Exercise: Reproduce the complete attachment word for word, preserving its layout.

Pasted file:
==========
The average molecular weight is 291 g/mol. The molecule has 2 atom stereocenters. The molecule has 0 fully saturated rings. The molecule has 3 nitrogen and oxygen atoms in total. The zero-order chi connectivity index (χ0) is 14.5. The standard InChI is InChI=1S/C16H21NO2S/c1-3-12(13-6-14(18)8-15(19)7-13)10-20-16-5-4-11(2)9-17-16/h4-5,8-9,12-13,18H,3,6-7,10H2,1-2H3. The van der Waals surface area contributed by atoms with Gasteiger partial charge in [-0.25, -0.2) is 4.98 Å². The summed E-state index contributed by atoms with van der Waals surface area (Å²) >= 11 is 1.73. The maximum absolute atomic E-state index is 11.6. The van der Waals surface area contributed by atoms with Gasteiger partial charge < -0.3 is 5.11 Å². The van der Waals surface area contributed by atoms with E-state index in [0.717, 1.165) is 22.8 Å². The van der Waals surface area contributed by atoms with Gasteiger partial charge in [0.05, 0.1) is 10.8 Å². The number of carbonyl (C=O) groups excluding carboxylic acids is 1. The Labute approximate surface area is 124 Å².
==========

The average molecular weight is 291 g/mol. The molecule has 2 atom stereocenters. The molecule has 0 fully saturated rings. The molecule has 3 nitrogen and oxygen atoms in total. The zero-order chi connectivity index (χ0) is 14.5. The standard InChI is InChI=1S/C16H21NO2S/c1-3-12(13-6-14(18)8-15(19)7-13)10-20-16-5-4-11(2)9-17-16/h4-5,8-9,12-13,18H,3,6-7,10H2,1-2H3. The van der Waals surface area contributed by atoms with Gasteiger partial charge in [-0.25, -0.2) is 4.98 Å². The summed E-state index contributed by atoms with van der Waals surface area (Å²) >= 11 is 1.73. The maximum absolute atomic E-state index is 11.6. The van der Waals surface area contributed by atoms with Gasteiger partial charge < -0.3 is 5.11 Å². The van der Waals surface area contributed by atoms with E-state index in [0.717, 1.165) is 22.8 Å². The van der Waals surface area contributed by atoms with Gasteiger partial charge in [0.05, 0.1) is 10.8 Å². The number of carbonyl (C=O) groups excluding carboxylic acids is 1. The Labute approximate surface area is 124 Å².